Mary Shelley Review
For a story that mainstream audiences might not know, Mary Shelley gives them something intriguing and fresh while feeling socially relevant. It can definitely feel abstract at times, but doesn’t let viewers feel too lost with what is happening on-screen.
The film gives us a closer look into the life of Mary Shelley (Elle Fanning), the creator behind Frankenstein, as she begins her interest in horror novels. She begins a constantly toxic relationship with a young poet named Percy Shelley (Douglass Booth) that begins to lead her to create her world-renowned novel. However, once inspiration hits, Shelley is filled with doubt and scrutiny as she tries to get her first work off the ground.
While it may be set in the early 1800s, the material feels very fresh and audiences won’t feel like they are just watching a long history lesson. Rather they will feel like they are getting a small glimpse into the author’s struggles. There’s also no language barriers and no real feelings of the material being totally out of touch so audiences won’t feel like they don’t understand what the characters are discussing.
Except when the film as some abstract shots and moments that feel randomly placed in the film. Most of these moments are definitely put there for a more artsy and indie feel, but ultimately feels unnecessary and weird. Viewers will forget about these moments and not feel like it matters much to the plot anyway.
Fanning is excellent as Shelley capturing the acclaimed authors strong-willed personality and desire to be unique. Her chemistry with Booth is also pretty solid and audiences will be able to understand to highs and lows of their relationship. However, the rest of the cast can’t ever match the same energy and often times feel too unimportant or trying too hard to be relevant in the story.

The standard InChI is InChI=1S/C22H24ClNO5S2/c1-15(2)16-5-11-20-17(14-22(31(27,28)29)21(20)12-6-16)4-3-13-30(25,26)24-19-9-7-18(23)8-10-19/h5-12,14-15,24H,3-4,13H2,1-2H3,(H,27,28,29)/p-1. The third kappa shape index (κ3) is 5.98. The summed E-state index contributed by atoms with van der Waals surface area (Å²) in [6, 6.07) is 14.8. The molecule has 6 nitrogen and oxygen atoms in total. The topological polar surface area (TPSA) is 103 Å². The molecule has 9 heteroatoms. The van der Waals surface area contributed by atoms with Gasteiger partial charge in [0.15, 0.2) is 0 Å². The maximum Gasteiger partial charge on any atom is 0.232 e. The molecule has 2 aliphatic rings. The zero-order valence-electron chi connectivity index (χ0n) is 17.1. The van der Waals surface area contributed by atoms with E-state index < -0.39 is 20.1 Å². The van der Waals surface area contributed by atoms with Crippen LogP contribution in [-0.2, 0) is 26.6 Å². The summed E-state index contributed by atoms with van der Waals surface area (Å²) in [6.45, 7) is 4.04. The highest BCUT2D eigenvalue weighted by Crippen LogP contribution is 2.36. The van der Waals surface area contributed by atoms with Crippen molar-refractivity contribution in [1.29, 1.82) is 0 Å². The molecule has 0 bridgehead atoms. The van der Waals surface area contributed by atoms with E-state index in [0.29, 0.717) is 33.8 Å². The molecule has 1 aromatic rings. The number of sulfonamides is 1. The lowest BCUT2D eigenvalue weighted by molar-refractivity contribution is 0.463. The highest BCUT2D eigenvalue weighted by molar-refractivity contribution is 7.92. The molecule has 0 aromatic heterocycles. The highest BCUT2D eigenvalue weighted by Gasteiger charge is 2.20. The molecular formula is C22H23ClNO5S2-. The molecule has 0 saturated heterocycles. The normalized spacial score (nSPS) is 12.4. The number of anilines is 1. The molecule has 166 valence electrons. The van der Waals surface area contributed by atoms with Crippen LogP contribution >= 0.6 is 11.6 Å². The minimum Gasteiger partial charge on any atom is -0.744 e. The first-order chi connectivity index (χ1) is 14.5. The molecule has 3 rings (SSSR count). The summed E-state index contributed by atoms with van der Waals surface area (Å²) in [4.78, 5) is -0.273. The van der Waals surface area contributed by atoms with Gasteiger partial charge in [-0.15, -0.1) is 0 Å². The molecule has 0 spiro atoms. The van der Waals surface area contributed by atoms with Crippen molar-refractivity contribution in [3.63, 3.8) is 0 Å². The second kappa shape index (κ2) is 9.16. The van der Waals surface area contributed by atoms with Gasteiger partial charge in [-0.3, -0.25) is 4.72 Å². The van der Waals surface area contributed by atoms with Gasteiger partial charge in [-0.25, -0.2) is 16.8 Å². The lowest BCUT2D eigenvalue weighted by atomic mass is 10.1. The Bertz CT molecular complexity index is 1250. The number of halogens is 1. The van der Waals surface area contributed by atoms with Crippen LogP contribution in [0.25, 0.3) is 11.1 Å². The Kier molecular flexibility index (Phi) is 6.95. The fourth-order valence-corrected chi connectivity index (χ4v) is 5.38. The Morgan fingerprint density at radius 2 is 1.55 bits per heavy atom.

The film’s attempts to give viewers exact insights to Shelley’s creation of the iconic monster can also feel a little bit obvious but overall fit to the film’s plot and Shelley’s personality. The film’s greatest strength is honestly making Mary Shelley someone interesting to learn about. Many who do not know of Shelley’s work might not have been interested in her whatsoever, but thanks to the film’s more centered story and Fanning’s portrayal audiences will actual feel something for her. Not to mention, that Shelley’s struggles as a female writer is something that is very timely and keeps itself in viewers mind as they leave the theater.
So while not a perfect glimpse of the horror literature icon, Mary Shelley pulls out some solid performances, unique insights into the young author’s life, and give viewers an impactful female story that they wouldn’t expect to see.